Thursday, Oct 30, 2014
Agri Leader

Ag internships are key to landing that job


Published:

Hannah Shetters is a student at UF who is working on a bachelor's degree in animal science with a specialization in the Safety and Processing of Meat and Poultry, and will be starting her master's degree this fall. She is also working as an intern at Buckhead Beef, in Auburndale, where she has been gaining hands-on experience in her field for the past two summers (10-12 weeks each). Moreover, she is adding impressive background experience to her resume.

Shetters' internship has allowed her to do everything from work on developing new and exciting branded items, to performing cooking yield and tenderness testing, to comparing different products, to designing point-of-sale materials, to auditing raw material along with generating spreadsheets, in order to improve the raw material auditing process overall.

"I discovered that there is no better way to learn about the business itself than to jump right in and 'learn as you go.' I am constantly learning," said Shetters, who, after taking a tour of the company, contacted the president of Buckhead Beef and asked if they were looking to hire an intern for the summer. Turns out Shetters became their very first intern.

In today's working world, it often takes a lot of drive and tenacity to find a job in one's field and that is why internships can be key to offering the kind of experience one may need to get a job, or perhaps, stay on staff past the internship. Furthermore, it is often expected that one enter a field with some experience. Employers have come to expect it.

"Internships are extremely important for many reasons, both for the employer and the student," said Erika Osmundson, director of marketing and communications at AgCareers.com, a site dedicated to helping employees and employers find agriculture jobs, agriculture career opportunities, and jobs in food, natural resources and biotechnology.

Osmundson explained that internships are helpful to both interns and employers. "They help students to narrow in on a focus and try out several career opportunities before making a long-term commitment," said Osmundson, who added that students can learn which areas of a business they enjoy, as well as experience varying types of company cultures. Plus, they get a chance to gain some real work experience.

"On the flip side, employers have a human capital resource with a fresh perspective to work on special projects or tasks that current staff are unable to get to; they can test out a pool of potential candidates; and build an effective recruiting tool," said Osmundson, who explained the importance of providing students with a good internship experience is crucial for success with their internship program.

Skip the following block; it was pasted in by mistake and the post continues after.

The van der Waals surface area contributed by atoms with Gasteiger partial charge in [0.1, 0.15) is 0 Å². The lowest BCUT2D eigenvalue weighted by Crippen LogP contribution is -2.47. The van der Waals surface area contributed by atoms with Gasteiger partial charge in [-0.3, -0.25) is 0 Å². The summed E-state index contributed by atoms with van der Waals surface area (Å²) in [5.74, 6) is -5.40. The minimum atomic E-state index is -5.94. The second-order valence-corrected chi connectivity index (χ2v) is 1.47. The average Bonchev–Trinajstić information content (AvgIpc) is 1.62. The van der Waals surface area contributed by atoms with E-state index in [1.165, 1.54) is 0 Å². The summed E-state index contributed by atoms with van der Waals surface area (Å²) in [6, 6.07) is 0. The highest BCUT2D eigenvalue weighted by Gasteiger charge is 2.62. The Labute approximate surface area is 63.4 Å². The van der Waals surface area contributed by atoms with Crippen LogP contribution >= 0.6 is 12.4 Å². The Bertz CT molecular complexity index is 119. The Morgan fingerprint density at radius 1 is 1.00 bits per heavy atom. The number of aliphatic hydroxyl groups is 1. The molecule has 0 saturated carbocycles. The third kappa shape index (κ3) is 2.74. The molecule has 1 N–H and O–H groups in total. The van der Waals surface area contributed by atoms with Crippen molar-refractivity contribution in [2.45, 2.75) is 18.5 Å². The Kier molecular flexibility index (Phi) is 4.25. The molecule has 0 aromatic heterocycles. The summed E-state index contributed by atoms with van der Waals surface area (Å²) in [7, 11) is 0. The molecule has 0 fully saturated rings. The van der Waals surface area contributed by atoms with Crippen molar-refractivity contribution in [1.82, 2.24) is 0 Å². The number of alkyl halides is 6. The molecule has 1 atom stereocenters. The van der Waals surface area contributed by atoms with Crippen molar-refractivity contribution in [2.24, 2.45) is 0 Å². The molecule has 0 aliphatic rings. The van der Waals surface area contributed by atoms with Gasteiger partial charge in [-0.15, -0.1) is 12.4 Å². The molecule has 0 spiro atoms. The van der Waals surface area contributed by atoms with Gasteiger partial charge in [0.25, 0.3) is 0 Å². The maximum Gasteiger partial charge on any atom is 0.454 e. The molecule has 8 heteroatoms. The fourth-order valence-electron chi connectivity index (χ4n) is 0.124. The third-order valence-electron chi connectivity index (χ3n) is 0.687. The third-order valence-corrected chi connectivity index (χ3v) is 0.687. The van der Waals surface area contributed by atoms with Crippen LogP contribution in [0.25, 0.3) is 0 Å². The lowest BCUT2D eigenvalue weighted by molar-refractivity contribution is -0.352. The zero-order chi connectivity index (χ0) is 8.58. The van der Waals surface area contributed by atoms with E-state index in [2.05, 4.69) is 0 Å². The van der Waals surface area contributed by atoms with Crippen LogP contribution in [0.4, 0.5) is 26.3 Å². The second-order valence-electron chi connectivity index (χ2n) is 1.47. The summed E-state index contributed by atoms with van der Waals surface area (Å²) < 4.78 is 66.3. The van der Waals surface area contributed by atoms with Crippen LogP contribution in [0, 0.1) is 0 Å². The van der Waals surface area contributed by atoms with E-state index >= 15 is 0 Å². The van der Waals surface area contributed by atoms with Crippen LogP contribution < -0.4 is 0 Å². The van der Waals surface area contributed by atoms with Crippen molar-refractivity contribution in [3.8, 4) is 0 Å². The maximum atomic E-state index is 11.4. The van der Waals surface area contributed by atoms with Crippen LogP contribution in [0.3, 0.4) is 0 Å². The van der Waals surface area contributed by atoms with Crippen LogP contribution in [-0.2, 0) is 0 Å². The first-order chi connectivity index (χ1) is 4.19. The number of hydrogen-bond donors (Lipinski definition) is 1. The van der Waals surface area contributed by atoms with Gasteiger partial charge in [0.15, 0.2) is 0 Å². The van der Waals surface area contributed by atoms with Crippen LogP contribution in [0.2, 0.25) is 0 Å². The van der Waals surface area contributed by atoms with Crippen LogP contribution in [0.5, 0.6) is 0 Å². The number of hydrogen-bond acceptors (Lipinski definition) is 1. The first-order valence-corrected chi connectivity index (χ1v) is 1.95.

While Shetters' internship is in the beef industry, some of the recent internships posted on AgCareers.com include: grain management, product/research, human resources, technical writing, engineering, swine production, agronomy research, marketing, welding and developmental sales. There were more than 1,000 internship listings posted on AgCareers.com in 2012.

More good news is that most internships do provide some pay. According to the AgCareers.com Internship Survey (2012), of those interns responding from participating agribusiness organizations, the majority of interns stated they were paid between $12 and $16. Zero percent stated that they were unpaid.

Furthermore, internships can be an enjoyable experience. "The one thing I love most about being an intern at Buckhead Beef is being able to have the chance to connect with so many different people on many different levels and hear their stories on how they became a part of the meat industry and agriculture in general," said Shetters, who explained that much of what she is learning during her internship can't be learned in a classroom. "I feel so lucky and proud to be considered a part of the Buckhead Beef family and in being told that I am 'welcome back' anytime," added Shetters.

When looking for an internship, it's important to check career websites, such as AgCareers.com, as well as company websites. Career services offices that are located on college campuses are also great resources for learning about internship opportunities.

Social media shouldn't be overlooked. "Students can learn more about organizations they are interested in, as some businesses have done some recruiting for interns through social media, but even more so, employers are using social media to learn more about candidates," said Osmundson who added that is why profiles that are public should always remain professional.

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